Real Estate Mums: the ultimate balancing act
We’ve called for better gender balance in our workplace before and now International Women’s Day 2019 has arrived with the theme, ‘Balance for Better’. And this time we want to highlight a group of our colleagues that often fall under the radar – mums.
When Emma Walmsley was tossing up whether to accept the role of GlaxoSmithKline CEO, one of the first questions she asked herself was ‘how could a wife and mum take on something so big?’ She did, and became the pharmaceutical world’s first female CEO. In New Zealand, it was the critics who questioned Prime Minister Jacinda Ardern’s ability to do her job when she became the second woman in the world to give birth while in office.
From CEOs to Prime Ministers, mums feel the same pressures, whatever their role. It’s no different in Real Estate where mums have had to reroute their career trajectory, not entirely by choice.
Adding children to the mix of managing clients, appointments, meetings and pitches and you’ve got yourself a 24/7 balancing act.
BresicWhitney agent Adrienne Williams is well acquainted with the working mum juggle, and before her kids came along, admits life revolved around work. But there’s nothing like having children to turn your priorities around 180 degrees.
‘Fitting in school drop-offs and family time between appointments, being present with the kids mentally, not just physically, as well as the perception that in real estate everything needs to be actioned ASAP (even if it doesn’t!) means you’re ‘on’ all the time’, Adrienne says.
‘There’s also the ‘mummy guilt’ that comes with being a working mother, and even with a very supportive husband and family, it’s hard to switch that feeling off’.
‘Life has different layers and dimensions now though, which makes me a better person and therefore a better agent. I’m also lucky to work in a business that have an understanding of what it’s like to be a working parent, so I feel very supported.’
Belinda Carter, BresicWhitney’s Head of People and Culture (and a new mum), agrees, stressing it’s more important than ever that we continue looking at better supporting people through the transition of becoming a parents.
‘The industry needs to take the time to listen to our returning-to-work women (and even those that don’t come back), and understand where and how we can find a better way to support them’ Bel says.
Like all parents, Bel’s list of mum challenges is long, but she sums it up pretty well by describing it as ‘bloody hard’. But what makes it manageable for her is working for a business that supports true flexibility. Also, ironically, Bel was on maternity leave herself when BresicWhitney implemented a formal parental leave policy – one of the few Real Estate brands to do so.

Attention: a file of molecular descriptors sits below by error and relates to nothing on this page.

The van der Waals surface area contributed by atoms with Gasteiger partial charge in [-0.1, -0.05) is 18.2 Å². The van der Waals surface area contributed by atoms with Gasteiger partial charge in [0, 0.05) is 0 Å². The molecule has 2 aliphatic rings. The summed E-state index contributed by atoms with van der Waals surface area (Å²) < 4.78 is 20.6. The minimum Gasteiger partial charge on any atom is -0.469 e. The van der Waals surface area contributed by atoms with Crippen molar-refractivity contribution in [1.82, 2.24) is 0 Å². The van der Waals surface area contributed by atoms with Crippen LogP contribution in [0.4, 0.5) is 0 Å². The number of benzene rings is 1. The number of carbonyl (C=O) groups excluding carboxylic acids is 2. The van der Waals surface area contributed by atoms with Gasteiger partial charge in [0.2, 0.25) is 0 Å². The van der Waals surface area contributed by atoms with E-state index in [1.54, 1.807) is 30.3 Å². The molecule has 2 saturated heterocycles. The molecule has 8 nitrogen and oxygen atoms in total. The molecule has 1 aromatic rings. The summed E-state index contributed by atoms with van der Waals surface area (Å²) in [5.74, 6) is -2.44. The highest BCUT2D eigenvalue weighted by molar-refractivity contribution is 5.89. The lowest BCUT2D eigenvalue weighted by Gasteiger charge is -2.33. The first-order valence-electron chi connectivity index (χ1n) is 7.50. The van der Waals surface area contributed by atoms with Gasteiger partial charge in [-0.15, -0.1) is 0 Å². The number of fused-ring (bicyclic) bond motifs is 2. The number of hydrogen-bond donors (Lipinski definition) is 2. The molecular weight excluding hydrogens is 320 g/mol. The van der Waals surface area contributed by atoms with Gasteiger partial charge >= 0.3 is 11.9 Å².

‘We’ve set an aim for ourselves to understand how we can make even better decisions around how we’re setting up our working parents to succeed’, Bel says.
In the Property Management space, the story is much the same. The heavy workload often sees people leave the role, and with children added to the line-up, a business’ willingness to be flexible can make or break you.
One of BresicWhitney’s Senior Property Managers, Rae Walters, brings up flexibility as being key too, emphasising that employer trust is a key reason why she can walk the fine line between a successful career and home life successfully.
‘As long as I have a phone and a laptop, I can work anywhere, and BresicWhitney have invested in the tech to allow that, which is really important for me in how I manage everything’, Rae says.
Rae believes encouraging diversity in the workplace and enabling working mums to maintain a career makes for happier homes and more productive workplaces.
Father of two and BresicWhitney CEO, Shannan Whitney, has seen how important coming back to work can be for a mother’s sense of self and purpose, and he believes their ability to transition after time away is a monumental change and for him, inspirational.
‘Mothers are contributors at work, they multitask really well and their ability to do many things in defined timeframes is hugely valuable and extraordinary to watch’, he says.
‘As a business, we have to constantly ask ourselves whether we’ve created the right conditions in which mothers can return to work and have the flexibility to bring their whole selves to that environment, but also have the balance of supporting their family role too’.
‘Without having the experience of a being a father myself I couldn’t have possibly begun to contemplate how difficult it is for working mothers, and adapting to the day to day challenges that arise is something we, as a business and as colleagues, can continue getting more comfortable with and supportive about.
When International Women’s Day rolls around next year we hope to have a lot more to talk about on the progress we’ve made for working mums and their vital contribution to the workplace. But if we’re not talking about how working dads make up the rest of the picture, we’re missing half the story.
So, here’s to balance.